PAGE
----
Expansionism in America during the late nineteenth and early twentieth century shared many similarities and differences to that of previous American expansionist ideals. In both cases of American expansionism, the Americans believed that we must expand our borders in order to keep the country running upright. Also, the Americans believed that the United States was the strongest of nations, and that they could take any land they pleased. This is shown in the "manifest destiny" of the 1840's and the "Darwinism" of the late 1800's and early 1900's. Apart from the similarities, there were also several differences that included the American attempt to stretch their empire across the seas and into other parts of the world.
Throughout history, the United States had come off as a stubborn nation that would take what they wanted at any cost. This was prevalent in both cases of expansion as the Americans risked war and national safety for the sake of gaining land, or even merely for proving a point. During the early years of expansion, the Americans had pushed aside the Native Americans and whoever else inhabited the land they wanted. They believed that the land was rightfully theirs and that every one else was merely squatting on their territory. This idea was continued into the early twentieth century as the Americans looked to the oceans for new territories to their kingdom. This idea is greatly exemplified in document 'E', in which Senator Albert J. Beveridge delivers a speech to Congress, saying that, "...and thanksgiving to Almighty God that He has marked us as His chosen people, henceforth to lead in the regeneration of the world..."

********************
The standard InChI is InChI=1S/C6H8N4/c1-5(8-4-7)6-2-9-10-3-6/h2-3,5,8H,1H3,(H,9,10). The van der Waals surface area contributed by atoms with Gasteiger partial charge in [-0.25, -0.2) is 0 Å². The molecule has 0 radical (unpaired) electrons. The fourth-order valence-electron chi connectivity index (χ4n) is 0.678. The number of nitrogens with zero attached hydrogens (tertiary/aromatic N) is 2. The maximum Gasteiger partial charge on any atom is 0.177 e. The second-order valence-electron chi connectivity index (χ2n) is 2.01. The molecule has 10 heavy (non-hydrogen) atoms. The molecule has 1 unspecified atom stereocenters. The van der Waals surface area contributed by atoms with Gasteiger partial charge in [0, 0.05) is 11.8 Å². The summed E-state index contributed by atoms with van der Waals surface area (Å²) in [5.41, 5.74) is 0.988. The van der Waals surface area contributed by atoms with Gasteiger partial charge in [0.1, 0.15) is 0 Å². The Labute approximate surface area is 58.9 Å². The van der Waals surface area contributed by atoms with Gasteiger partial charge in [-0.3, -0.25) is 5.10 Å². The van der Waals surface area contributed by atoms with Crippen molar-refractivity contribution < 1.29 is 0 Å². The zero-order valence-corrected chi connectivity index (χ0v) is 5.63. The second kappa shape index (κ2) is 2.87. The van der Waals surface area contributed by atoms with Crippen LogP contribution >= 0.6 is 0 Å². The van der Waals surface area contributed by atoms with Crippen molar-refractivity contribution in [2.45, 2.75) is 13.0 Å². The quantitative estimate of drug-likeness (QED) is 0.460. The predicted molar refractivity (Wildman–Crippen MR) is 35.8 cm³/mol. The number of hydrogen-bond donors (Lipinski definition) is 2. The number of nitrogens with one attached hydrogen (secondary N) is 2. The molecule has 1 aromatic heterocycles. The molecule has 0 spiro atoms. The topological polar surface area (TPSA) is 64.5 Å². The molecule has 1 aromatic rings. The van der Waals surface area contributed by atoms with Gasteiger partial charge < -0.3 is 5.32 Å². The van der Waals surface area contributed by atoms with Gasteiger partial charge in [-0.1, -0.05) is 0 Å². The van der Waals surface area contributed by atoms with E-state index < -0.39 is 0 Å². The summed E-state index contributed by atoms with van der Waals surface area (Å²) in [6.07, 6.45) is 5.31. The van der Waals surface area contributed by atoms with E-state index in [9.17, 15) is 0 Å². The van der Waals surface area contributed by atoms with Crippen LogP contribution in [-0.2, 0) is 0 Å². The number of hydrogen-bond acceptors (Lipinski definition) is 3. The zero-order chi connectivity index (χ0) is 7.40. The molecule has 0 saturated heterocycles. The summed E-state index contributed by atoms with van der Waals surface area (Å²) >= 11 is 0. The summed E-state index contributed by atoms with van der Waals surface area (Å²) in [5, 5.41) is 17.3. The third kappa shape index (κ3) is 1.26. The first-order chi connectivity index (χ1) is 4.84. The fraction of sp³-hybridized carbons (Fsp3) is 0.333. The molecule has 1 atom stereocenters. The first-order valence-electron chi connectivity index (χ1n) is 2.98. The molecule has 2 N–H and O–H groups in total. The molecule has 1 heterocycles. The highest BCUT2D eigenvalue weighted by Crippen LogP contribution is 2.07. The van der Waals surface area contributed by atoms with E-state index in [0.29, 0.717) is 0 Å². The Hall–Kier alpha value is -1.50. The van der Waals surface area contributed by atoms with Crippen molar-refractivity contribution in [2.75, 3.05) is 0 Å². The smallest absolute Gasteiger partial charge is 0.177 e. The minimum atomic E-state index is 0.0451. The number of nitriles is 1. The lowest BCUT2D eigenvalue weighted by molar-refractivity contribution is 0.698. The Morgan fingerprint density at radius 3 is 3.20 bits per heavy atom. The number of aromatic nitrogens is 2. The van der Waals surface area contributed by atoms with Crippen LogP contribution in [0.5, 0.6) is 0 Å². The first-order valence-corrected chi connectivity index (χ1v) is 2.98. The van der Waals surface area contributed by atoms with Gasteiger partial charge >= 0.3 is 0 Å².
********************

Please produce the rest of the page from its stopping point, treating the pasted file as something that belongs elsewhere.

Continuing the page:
In contrary to America's earlier beliefs, however, the race for expansion became more of a global competition than that of controlling the surrounding lands. Other countries were quickly scooping the remaining uncontrolled territories up, and America felt that they needed to stake their clam in imperialism around the world. The...
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